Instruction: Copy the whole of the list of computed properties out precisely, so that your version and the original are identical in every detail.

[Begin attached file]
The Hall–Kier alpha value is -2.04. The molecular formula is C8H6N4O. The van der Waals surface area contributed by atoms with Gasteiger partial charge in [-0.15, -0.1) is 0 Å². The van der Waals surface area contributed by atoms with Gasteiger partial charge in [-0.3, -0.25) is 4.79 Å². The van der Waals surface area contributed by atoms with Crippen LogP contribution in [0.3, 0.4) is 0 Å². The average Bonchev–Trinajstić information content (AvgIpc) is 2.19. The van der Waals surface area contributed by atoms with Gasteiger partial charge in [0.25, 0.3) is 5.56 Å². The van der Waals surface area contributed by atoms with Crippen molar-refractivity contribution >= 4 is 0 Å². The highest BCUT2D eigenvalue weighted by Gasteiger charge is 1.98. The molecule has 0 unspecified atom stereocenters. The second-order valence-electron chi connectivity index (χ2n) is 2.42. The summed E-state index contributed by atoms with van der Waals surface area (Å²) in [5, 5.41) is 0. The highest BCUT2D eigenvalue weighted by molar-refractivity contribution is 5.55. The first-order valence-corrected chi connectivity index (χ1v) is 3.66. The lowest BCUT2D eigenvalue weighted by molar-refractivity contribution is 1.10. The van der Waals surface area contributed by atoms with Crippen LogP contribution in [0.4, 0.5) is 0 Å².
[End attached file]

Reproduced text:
The Hall–Kier alpha value is -2.04. The molecular formula is C8H6N4O. The van der Waals surface area contributed by atoms with Gasteiger partial charge in [-0.15, -0.1) is 0 Å². The van der Waals surface area contributed by atoms with Gasteiger partial charge in [-0.3, -0.25) is 4.79 Å². The van der Waals surface area contributed by atoms with Crippen LogP contribution in [0.3, 0.4) is 0 Å². The average Bonchev–Trinajstić information content (AvgIpc) is 2.19. The van der Waals surface area contributed by atoms with Gasteiger partial charge in [0.25, 0.3) is 5.56 Å². The van der Waals surface area contributed by atoms with Crippen molar-refractivity contribution >= 4 is 0 Å². The highest BCUT2D eigenvalue weighted by Gasteiger charge is 1.98. The molecule has 0 unspecified atom stereocenters. The second-order valence-electron chi connectivity index (χ2n) is 2.42. The summed E-state index contributed by atoms with van der Waals surface area (Å²) in [5, 5.41) is 0. The highest BCUT2D eigenvalue weighted by molar-refractivity contribution is 5.55. The first-order valence-corrected chi connectivity index (χ1v) is 3.66. The lowest BCUT2D eigenvalue weighted by molar-refractivity contribution is 1.10. The van der Waals surface area contributed by atoms with Crippen LogP contribution in [0.4, 0.5) is 0 Å².